Indialogs : Spanish Journal of India Studies     Open Access  
Indonesia Prime     Open Access   (Followers: 1)
Indonesian Journal of Community Engagement     Open Access  
Innovation Policy and the Economy     Full-text available via subscription   (Followers: 9)
Innovations : Technology, Governance, Globalization     Hybrid Journal   (Followers: 9)
Insight on Africa     Hybrid Journal   (Followers: 2)
Intelligence & National Security     Hybrid Journal   (Followers: 28)
Interdisciplinary Political Studies     Open Access   (Followers: 2)
Interdisziplinäre Zeitschrift für Südasienforschung     Open Access  
Interest Groups & Advocacy     Hybrid Journal   (Followers: 4)
Interfaces Brasil/Canadá     Open Access   (Followers: 2)
International Affairs     Hybrid Journal   (Followers: 68)
International Area Studies Review     Hybrid Journal   (Followers: 3)
International Communication of Chinese Culture     Hybrid Journal   (Followers: 6)
International Critical Thought     Hybrid Journal   (Followers: 4)
International Interactions: Empirical and Theoretical Research in International Relations     Hybrid Journal   (Followers: 4)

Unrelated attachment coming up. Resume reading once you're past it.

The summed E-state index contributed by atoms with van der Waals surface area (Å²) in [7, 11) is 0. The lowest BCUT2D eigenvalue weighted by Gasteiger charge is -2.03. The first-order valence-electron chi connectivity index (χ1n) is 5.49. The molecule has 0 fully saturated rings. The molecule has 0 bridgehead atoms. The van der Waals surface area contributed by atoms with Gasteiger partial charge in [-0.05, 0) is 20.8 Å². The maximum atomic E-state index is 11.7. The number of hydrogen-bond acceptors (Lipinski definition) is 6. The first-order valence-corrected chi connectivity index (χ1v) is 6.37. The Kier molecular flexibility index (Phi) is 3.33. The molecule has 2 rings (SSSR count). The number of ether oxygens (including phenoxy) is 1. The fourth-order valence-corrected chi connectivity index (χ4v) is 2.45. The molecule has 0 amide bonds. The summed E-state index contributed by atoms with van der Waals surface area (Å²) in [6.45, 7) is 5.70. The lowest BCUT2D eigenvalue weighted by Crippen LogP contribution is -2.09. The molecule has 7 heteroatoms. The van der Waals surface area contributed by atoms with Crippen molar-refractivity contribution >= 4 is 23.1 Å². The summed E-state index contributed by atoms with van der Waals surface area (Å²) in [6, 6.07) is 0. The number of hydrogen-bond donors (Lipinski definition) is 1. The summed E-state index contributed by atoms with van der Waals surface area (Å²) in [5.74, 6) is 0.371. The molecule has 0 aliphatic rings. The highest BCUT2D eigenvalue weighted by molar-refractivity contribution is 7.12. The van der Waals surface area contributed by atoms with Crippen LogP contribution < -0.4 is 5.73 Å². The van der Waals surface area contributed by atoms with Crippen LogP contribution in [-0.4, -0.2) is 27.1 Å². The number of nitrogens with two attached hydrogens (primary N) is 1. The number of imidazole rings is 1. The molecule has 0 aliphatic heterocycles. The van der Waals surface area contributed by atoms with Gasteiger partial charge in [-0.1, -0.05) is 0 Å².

International Journal : Canada's Journal of Global Policy Analysis     Hybrid Journal   (Followers: 4)
International Journal of Area Studies     Open Access   (Followers: 5)
International Journal of Children's Rights     Hybrid Journal   (Followers: 23)
International Journal of Diplomacy and Economy     Hybrid Journal   (Followers: 6)
International Journal of E-Politics     Full-text available via subscription   (Followers: 4)
International Journal of East Asian Studies     Open Access  
International Journal of Electronic Government Research     Full-text available via subscription   (Followers: 5)
International Journal of Environmental Policy and Decision Making     Hybrid Journal   (Followers: 2)
International Journal of Group Tensions     Hybrid Journal  
International Journal of Human Rights     Hybrid Journal   (Followers: 58)
International Journal of Intelligence and CounterIntelligence     Hybrid Journal   (Followers: 587)
International Journal of Intercultural Relations     Hybrid Journal   (Followers: 14)
International Journal of Politics, Culture, and Society     Hybrid Journal   (Followers: 16)
International Journal of Press/Politics     Hybrid Journal   (Followers: 11)
International Journal of Refugee Law     Hybrid Journal   (Followers: 40)
International Journal of Sexuality and Gender Studies     Hybrid Journal   (Followers: 25)
International Journal of Social Quality     Full-text available via subscription   (Followers: 1)